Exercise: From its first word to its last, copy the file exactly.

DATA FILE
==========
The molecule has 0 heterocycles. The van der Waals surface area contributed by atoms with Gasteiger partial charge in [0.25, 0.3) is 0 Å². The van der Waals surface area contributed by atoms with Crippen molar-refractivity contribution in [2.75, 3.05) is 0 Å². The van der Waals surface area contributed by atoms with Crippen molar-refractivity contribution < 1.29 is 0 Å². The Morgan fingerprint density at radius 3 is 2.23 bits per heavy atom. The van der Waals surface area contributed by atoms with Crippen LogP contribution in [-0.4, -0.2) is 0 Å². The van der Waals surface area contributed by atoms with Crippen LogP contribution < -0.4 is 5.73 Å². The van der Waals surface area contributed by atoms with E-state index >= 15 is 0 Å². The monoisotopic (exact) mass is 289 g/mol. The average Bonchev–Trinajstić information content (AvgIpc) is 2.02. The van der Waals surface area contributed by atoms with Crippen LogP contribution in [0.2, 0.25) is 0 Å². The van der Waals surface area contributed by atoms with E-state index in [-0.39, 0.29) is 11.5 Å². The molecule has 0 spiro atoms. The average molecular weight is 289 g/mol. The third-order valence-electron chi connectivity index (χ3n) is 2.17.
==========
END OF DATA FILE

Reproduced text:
The molecule has 0 heterocycles. The van der Waals surface area contributed by atoms with Gasteiger partial charge in [0.25, 0.3) is 0 Å². The van der Waals surface area contributed by atoms with Crippen molar-refractivity contribution in [2.75, 3.05) is 0 Å². The van der Waals surface area contributed by atoms with Crippen molar-refractivity contribution < 1.29 is 0 Å². The Morgan fingerprint density at radius 3 is 2.23 bits per heavy atom. The van der Waals surface area contributed by atoms with Crippen LogP contribution in [-0.4, -0.2) is 0 Å². The van der Waals surface area contributed by atoms with Crippen LogP contribution < -0.4 is 5.73 Å². The van der Waals surface area contributed by atoms with E-state index >= 15 is 0 Å². The monoisotopic (exact) mass is 289 g/mol. The average Bonchev–Trinajstić information content (AvgIpc) is 2.02. The van der Waals surface area contributed by atoms with Crippen LogP contribution in [0.2, 0.25) is 0 Å². The van der Waals surface area contributed by atoms with E-state index in [-0.39, 0.29) is 11.5 Å². The molecule has 0 spiro atoms. The average molecular weight is 289 g/mol. The third-order valence-electron chi connectivity index (χ3n) is 2.17.